The executive protection unit of the Minnesota State Patrol is comprised of state Troopers who are responsible for protecting the Governor and his staff, according to the dpsmn.gov website.  These troopers are also responsible for security at the Governor’s Residence, located on Summit Avenue in St. Paul.  Additionally, they are also responsible for the Governor’s primary residence if different than the Summit Avenue home.

Similar systems exist in Iowa, Missouri, Lousiana, for example.

The public access to the governor’s residences vary in four neighboring states.

“The governor’s residence is not routinely open to the public,” Gordon said of the Minnesota residence.

“There is space designed to hold public gatherings. These gatherings are scheduled by the governor’s office,” Kadrmas said of North Dakota.

Seidel and Tony Mangan, the spokesman for the South Dakota Department of Public Safety, said they could not provide information on any public spaces in the governor’s residence.

News reports show that then Gov. Dennis Daugaard opened the residence for tours throughout his years in office.

Iowa’s governor’s residence is Terrace Hill. It is about 150 years old and it is a registered National Landmark, according to the Terrace Hill website. It is open for tours.

The third floor is occupied by the state’s governor and family. The first and second floors are open for tours and public events, according to the terracehill.iowa.gov website. The Iowa Highway Patrol has an office in the basement and it provides security for the residence.

Visitors much register for the tours 48 hours in advance, according to the Terrace Hill website. The tours are guided. Visitors must reserve a tour and must check in at the carriage house on the grounds. The public is not allowed to walk on the grounds and vehicles cannot be parked on the grounds.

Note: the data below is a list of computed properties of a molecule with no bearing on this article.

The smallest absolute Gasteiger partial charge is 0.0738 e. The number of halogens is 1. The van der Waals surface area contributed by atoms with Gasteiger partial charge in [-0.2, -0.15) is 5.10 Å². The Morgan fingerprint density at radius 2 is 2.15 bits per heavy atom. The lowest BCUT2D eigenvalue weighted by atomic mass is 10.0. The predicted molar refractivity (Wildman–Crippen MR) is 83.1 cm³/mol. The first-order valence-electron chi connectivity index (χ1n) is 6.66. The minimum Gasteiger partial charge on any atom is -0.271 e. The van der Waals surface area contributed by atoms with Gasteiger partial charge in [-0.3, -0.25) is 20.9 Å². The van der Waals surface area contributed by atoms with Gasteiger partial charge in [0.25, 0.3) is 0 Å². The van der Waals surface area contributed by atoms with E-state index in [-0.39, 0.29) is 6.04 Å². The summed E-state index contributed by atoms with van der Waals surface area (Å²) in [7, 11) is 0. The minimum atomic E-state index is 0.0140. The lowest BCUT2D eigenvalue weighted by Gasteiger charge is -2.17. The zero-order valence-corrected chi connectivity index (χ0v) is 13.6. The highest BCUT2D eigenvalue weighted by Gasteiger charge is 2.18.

The governor’s residence in Lincoln, Nebraska, is open for guided tours on Thursday afternoons by appointment only, according to the lincoln.org website. Tour reservations are required two weeks in advance. A photo ID and additional information may be required before entering for security purposes.

Kentucky was one of the states reported to be adding a security fence this year. The historic governor’s home is open to the public for tours.

The governor’s mansion website says the mansion has been registered on the National Register of Historic Places since 1972. “Kentucky’s Governor’s Mansion is one of only a handful of executive residences in the United States to be open to the public for tours,” the website said.

Illinois’ governor’s residence is open for tours but numerous media reports said in August 2019, that new security measures would be added for those tours. The mansion had been re-opened for tours in 2018 after extensive renovation.

Tour requirements include: All visitors over the age of 18 must bring a government-issued photo ID or passport to gain entry to the mansion grounds, guests will be required to walk through a magnetometer upon entering the mansion and tour reservations are required, according to the Ilinois mansion website .